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Artistic talent spearheads Covid recovery in the Cotswolds

Image of Kingfisher on branch ©Photo by Louie Fletcher

Image by Louie Fletcher.

Artistic and landscape collaboration announces new public art trail for 2021

The Cotswolds has long been famed for its glorious landscape, stunning architecture and breath-taking views. Now a panel of influential artists have joined forces with the team at the Cotswolds National Landscape, to shine an artistic light on the area.

Cotswolds National Landscape is a not for profit organisation, which works across the Cotswolds area to protect and promote the beautiful landscape. Working with the local creative community, the organisation has developed a unique response to aid recovery from the Covid-19 pandemic, with the new Kingfisher Trail, Cotswolds 2021.

The Kingfisher Trail will encourage people to explore an accessible public art trail throughout the Cotswolds. Using two distinct routes inspired by the rivers Severn and Thames, the Kingfisher Trail will offer a unique way for people to connect with nature in 2021. The kingfisher has been chosen based on its reputation as a resilient and adaptable bird – characteristics shared with the communities and businesses the trail seeks to support. In a post-Covid context, the kingfisher is a symbol of hope and positivity for us all.

The trail officially launches in May 2021 and will feature 21 large scale kingfisher sculptures, all creatively interpreted by both established artists and emerging talent. In the run-up to the launch, artists will be showing their works in progress and a series of events are planned to showcase these new works of art before they are sited on the trail, to be visited and viewed at a series of locations across the local area.

All of the members of the trail’s artistic programming panel, comprised of PJ Crook, celebrated painter and sculptor; Andy ‘Dice’ Davies, the founder and director of the internationally acclaimed Cheltenham Paint Festival; Arabella Kizsely from the Little Buckland Gallery; abstract artist Ed Swarez; and illustrator Imogen Harvey-Lewis will each decorate a giant model kingfisher.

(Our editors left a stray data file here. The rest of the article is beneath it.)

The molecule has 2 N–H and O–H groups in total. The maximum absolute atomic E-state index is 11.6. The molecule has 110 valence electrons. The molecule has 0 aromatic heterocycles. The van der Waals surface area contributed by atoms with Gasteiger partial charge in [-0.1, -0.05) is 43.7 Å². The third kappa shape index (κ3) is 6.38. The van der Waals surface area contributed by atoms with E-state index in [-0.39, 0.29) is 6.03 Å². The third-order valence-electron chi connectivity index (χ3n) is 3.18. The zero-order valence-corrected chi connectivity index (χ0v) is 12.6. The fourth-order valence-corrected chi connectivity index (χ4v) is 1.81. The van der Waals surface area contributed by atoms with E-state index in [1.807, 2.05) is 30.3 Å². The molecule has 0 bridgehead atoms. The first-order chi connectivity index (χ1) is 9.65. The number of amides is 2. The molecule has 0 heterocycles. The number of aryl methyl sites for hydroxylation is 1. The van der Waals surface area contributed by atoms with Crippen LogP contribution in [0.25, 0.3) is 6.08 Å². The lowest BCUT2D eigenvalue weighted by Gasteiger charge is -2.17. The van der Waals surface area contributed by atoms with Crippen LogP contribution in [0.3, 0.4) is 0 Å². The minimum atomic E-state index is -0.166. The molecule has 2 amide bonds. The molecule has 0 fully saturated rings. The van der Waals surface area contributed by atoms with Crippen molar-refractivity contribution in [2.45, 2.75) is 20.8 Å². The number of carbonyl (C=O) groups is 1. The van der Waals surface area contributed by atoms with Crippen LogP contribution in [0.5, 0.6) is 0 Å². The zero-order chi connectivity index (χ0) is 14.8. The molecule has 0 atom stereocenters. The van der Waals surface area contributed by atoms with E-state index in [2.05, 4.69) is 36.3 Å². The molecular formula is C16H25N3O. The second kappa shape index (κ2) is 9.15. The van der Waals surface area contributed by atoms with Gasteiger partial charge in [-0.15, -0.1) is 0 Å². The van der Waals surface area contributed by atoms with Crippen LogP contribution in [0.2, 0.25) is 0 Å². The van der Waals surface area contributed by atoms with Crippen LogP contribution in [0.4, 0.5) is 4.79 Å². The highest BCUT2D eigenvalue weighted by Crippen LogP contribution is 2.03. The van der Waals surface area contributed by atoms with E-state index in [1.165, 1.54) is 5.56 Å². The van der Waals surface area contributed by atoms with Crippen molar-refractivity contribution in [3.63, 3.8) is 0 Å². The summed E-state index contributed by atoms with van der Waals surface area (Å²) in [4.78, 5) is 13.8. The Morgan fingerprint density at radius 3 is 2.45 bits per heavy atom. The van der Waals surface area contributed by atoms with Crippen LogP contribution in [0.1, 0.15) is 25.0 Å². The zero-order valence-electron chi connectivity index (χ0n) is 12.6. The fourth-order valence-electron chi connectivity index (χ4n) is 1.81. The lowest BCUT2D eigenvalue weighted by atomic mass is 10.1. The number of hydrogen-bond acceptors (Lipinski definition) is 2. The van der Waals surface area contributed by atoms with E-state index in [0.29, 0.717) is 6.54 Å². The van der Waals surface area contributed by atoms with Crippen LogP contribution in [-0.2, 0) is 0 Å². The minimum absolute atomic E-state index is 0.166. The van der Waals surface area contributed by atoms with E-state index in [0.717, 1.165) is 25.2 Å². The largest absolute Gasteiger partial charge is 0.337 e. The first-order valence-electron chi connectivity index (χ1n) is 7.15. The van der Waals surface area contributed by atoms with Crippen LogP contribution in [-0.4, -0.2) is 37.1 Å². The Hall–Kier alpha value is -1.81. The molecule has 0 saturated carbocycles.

The artistic panel have brought together a further 16 artists who will generate an impressive kingfisher line-up, boasting originality and creativity when the trail launches next spring. In the meantime, sponsors and host venues are sought to work with the Kingfisher Trail team to deliver a unique Cotswolds experience for trail visitors.

Twenty of the sculptures are looking for venues where they can perch for the duration of the trail, from May to September 2021, and one special ‘flying kingfisher’ will swoop in and around the region, at a series of handpicked destinations, venues, and events.

To celebrate the conclusion of the trail, the individual kingfishers will be available to buy at auction in October 2021 – in a rare opportunity to snap up the work of all the contributing artists and in turn raise funds for the Cotswolds National Landscape projects.

Painter and sculptor PJ Crook MBE commented: